Lore about the weather consisted mainly of practical information and advice, based on observation of nature, and transmitted orally. Such expertise was essential to farmers and seafarers. For the literate, there were also other channels of transmission, notably almanacs, which gave guidance on the right date for sowing this or that crop, beginning hay-making, and so on. Some scraps of this lore are still remembered: that rooks, gulls, or swifts flying high are a sign of fine weather, or that a good crop of berries foretells a hard winter (which is probably not true). A few rhymed tags are well known:
   Red at night, Shepherd's delight; Red in the morning, Shepherd's warning.
   Alluding to high wispy clouds:
   See in the sky the painter's brush, The wind around you soon will rush.
   For January weather:
   As the day lengthens, So the cold strengthens.
   A rhyme found in many places uses the way low cloud hides hilltops as a sign of rain, naming whichever hill is nearest:
   When wears a cap,
   We in the valley gets a drop.
   In some cases, weather lore is parodied in jokes which have themselves become traditional: 'If you can see X from Y, there will be rain soon; if you can't see X from Y, it's raining already.'
   Less rational ways of forecasting included the idea that rain on *St Swithin's Day will continue for 40 days, and that the weather on each of the twelve days of Christmas shows what to expect for each month of the coming year. An unusual and dramatic form of weather divination was practised at Adderbury (Oxfordshire) in the latter part of the 19th century; men would go out to the fields towards eleven o'clock on Martinmas Eve (10 November) and keep vigil till midnight, listening to the wind, for they believed that 'the four Angels of the Earth' were flying round and round, stirring up the winds. At midnight this ceased, and the watchers noted which way the wind was then blowing, for that would be its prevailing direction for the next three months (Michael Pickering, Folklore 94 (1983), 252). In Derbyshire, people would take a candle to the bottom of the garden on *Halloween to see which way the wind blew, for it would remain in that quarter for three months (Addy, 1895: 118).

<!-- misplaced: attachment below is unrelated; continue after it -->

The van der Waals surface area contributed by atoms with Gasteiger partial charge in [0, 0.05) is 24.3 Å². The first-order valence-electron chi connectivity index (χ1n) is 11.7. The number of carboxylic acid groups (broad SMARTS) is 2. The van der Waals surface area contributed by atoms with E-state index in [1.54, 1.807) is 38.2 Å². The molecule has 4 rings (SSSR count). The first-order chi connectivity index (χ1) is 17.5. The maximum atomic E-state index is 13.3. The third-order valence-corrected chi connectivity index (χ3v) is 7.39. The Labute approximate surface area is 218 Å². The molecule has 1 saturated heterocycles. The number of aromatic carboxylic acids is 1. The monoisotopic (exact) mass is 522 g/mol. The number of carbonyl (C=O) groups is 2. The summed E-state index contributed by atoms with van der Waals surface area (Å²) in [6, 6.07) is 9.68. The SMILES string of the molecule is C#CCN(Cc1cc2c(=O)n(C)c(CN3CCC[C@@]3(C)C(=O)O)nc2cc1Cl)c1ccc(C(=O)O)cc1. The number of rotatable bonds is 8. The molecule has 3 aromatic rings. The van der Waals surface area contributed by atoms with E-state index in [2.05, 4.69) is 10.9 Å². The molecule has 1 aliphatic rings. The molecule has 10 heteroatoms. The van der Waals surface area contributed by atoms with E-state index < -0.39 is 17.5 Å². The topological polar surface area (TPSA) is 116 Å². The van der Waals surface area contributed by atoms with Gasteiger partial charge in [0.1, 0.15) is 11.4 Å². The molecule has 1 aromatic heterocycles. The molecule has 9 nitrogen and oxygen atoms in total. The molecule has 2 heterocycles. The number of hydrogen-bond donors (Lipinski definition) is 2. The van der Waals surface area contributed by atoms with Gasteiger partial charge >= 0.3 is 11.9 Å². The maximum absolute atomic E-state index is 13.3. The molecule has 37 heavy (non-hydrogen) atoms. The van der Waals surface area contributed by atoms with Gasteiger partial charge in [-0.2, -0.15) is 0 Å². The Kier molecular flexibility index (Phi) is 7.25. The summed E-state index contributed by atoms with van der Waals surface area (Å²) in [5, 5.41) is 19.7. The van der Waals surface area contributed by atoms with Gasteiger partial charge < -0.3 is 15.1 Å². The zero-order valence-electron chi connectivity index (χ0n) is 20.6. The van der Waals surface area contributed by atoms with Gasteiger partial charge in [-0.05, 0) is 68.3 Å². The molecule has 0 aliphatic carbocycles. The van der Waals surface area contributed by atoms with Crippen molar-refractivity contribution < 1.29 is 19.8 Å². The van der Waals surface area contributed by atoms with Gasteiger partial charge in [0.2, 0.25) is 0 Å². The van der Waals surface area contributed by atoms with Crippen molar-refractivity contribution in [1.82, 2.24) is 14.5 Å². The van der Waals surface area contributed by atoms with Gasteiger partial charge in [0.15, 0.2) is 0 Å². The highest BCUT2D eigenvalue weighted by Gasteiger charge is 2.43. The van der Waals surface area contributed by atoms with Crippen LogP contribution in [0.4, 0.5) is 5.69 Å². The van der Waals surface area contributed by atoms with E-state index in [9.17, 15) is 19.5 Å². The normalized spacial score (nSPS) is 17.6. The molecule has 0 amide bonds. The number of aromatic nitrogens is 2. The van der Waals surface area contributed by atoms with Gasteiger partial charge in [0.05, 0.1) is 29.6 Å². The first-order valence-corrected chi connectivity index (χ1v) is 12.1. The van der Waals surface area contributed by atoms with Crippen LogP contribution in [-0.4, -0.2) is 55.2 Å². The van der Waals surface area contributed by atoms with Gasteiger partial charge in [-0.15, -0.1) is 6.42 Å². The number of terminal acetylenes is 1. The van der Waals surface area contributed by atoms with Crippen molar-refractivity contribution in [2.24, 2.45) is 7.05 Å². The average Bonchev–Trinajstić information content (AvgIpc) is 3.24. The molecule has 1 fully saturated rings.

Notable storms could be seen as *omens accompanying a great man's death, or as signs either of the wrath of God or of the activity of the Devil. Witches were believed capable of 'selling' winds to sailors in the form of *knot-ted cords, and of malicious storm-raising; the penalty of various unlucky actions, notably *whistling and drowning a *cat at sea, is that they cause fierce winds.
   See also *storms, *thunder.

A Dictionary of English folklore. . 2014.


Look at other dictionaries:

  • Weather — Weath er, n. [OE. weder, AS. weder; akin to OS. wedar, OFries. weder, D. weder, we[^e]r, G. wetter, OHG. wetar, Icel. ve[eth]r, Dan. veir, Sw. v[ a]der wind, air, weather, and perhaps to OSlav. vedro fair weather; or perhaps to Lith. vetra storm …   The Collaborative International Dictionary of English

  • Weather — Weath er, a. (Naut.) Being toward the wind, or windward opposed to lee; as, weather bow, weather braces, weather gauge, weather lifts, weather quarter, weather shrouds, etc. [1913 Webster] {Weather gauge}. (a) (Naut.) The position of a ship to… …   The Collaborative International Dictionary of English

  • Weather — Weath er, v. t. [imp. & p. p. {Weathered}; p. pr. & vb. n. {Weathering}.] [1913 Webster] 1. To expose to the air; to air; to season by exposure to air. [1913 Webster] [An eagle] soaring through his wide empire of the air To weather his broad… …   The Collaborative International Dictionary of English

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